From the National Institutes of Health's Office of Extramural Research, November 16 posting:
When we put the [open access] policy into place in 2008 it was an adjustment for all of us. Since that time, NIH has focused much of our attention on outreach. We've helped you understand your obligations and provided reminders when we found papers that were out of compliance. This strategy, along with the research community's shared commitment to making the results of NIH-supported research public, has resulted in a high level of compliance with the policy. But our work is not done as there are still publications -- and as a consequence, NIH awards -- that are not in compliance. Thus, as of spring 2013 at the earliest, we will begin to hold processing of non-competing continuation awards if publications arising from grant awards are not in compliance with the public access policy. Once publications are in compliance, awards will go forward. For more details, see NIH Guide notice NOT-OD-12-160.
We are giving funded organizations at least five months to prepare for our new process, and we hope you use this time to assure that publications are in compliance with the policy long before this change in process begins.
The challenge is that publication occurs throughout the year, and progress reporting occurs once a year. So I encourage principal investigators to start thinking about public access compliance when papers are planned. Discuss with your co-authors how the paper will be submitted to PubMed Central, and who will do so, along with all the other tasks of paper writing. The easiest thing to do, perhaps even today, is to take a couple of minutes to enter the NIH-supported papers you have published in the last year into My NCBI to ensure you meet the requirements of the policy regardless of when your non-competing continuation is due. This will help you avoid a last minute scramble that could delay your funding.
From a study by authors at Michigan State University's College of Human Medicine and the Hanken School of Economics in Helsinki, Finland:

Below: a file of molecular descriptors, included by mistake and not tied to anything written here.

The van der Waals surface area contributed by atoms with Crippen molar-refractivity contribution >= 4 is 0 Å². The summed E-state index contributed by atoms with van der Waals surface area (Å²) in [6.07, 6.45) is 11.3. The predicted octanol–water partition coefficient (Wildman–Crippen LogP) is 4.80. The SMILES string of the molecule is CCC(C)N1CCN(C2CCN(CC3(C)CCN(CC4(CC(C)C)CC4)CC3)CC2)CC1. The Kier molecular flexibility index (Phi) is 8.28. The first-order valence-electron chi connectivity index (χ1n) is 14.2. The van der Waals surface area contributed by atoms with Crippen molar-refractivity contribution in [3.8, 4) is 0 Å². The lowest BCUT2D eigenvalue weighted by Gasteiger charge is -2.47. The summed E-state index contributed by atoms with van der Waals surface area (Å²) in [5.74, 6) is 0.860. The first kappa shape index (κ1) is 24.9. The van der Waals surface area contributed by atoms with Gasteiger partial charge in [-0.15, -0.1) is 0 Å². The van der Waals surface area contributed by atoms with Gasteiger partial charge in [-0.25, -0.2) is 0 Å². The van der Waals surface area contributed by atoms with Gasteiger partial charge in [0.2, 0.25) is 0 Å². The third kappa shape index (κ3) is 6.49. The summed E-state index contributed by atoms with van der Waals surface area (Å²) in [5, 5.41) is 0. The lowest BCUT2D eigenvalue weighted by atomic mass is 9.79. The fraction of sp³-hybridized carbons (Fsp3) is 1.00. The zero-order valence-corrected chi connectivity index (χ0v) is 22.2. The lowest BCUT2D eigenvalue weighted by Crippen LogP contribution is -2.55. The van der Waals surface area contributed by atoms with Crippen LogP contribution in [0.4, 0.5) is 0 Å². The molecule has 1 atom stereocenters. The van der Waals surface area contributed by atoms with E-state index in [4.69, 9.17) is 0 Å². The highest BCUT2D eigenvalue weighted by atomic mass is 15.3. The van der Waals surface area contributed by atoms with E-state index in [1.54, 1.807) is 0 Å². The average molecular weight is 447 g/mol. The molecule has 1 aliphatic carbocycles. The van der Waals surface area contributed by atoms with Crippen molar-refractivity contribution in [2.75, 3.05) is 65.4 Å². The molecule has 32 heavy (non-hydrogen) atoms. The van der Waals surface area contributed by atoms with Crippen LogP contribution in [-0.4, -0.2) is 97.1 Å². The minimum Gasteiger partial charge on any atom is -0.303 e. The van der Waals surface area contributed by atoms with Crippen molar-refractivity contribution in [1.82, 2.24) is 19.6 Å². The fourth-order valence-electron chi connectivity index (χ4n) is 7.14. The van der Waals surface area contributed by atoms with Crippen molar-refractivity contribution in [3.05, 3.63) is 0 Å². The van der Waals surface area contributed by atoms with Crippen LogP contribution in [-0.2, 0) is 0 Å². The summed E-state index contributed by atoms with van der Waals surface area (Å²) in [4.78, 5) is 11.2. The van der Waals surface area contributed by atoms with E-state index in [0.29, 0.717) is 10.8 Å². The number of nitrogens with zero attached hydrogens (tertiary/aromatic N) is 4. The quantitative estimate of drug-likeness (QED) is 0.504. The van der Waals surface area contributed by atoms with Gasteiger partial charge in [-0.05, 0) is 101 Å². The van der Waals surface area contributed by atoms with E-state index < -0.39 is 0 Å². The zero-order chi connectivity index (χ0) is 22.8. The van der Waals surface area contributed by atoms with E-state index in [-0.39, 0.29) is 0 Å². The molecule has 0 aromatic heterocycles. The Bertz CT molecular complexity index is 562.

Solomon DJ, Björk B-C. A study of open access journals using article processing charges. Journal of the American Society for Information Science and Technology 2012;63(8):1485-95.
Article processing charges (APCs) are a central mechanism for funding open access (OA) scholarly publishing. We studied the APCs charged and article volumes of journals that were listed in the Directory of Open Access Journals as charging APCs. These included 1,370 journals that published 100,697 articles in 2010. The average APC was $906 U.S. dollars (USD) calculated over journals and $904 USD calculated over articles. The price range varied between $8 and $3,900 USD, with the lowest prices charged by journals published in developing countries and the highest by journals with high-impact factors from major international publishers. Journals in biomedicine represent 59% of the sample and 58% of the total article volume. They also had the highest APCs of any discipline. Professionally published journals, both for profit and nonprofit, had substantially higher APCs than journals published by societies, universities, or scholars/researchers. These price estimates are lower than some previous studies of OA publishing and much lower than is generally charged by subscription publishers making individual articles OA in what are termed hybrid journals.
From JSTOR's October 22 press release:
A team of researchers led by Jevin West and Carl Bergstrom of the University of Washington released today the results of an 18-month long study of gender inequality among authors of academic papers. The study is based on an analysis of the authors of more than 1.8 million published research articles available through the not-for-profit digital library, JSTOR.
Fast forward to 2008 when JSTOR launched its self-service Data for Research website enabling anyone in the world to explore its holdings and to freely create datasets for use in their research. Today the site sees about 700 datasets created and downloaded annually. Larger scale projects like the one undertaken by West, Bergstrom and their co-authors: Jennifer Jacquet, Molly King, Shelley Correll, and Theodore Bergstrom are handled upon request and in close collaboration with JSTOR's Advanced Technologies Research team.
While the research itself is ground-breaking, the benefits of projects like the one just released by the West-Bergstrom team can reach beyond the findings themselves. The West-Bergstrom team also created an interactive tool that allows others to explore the underlying content based on the work they have done. This demonstrates how sharing large corpora of data can also lead to the creation of new ways of exploring and discovery scholarship - effectively giving researchers another lens through which to view the published literature.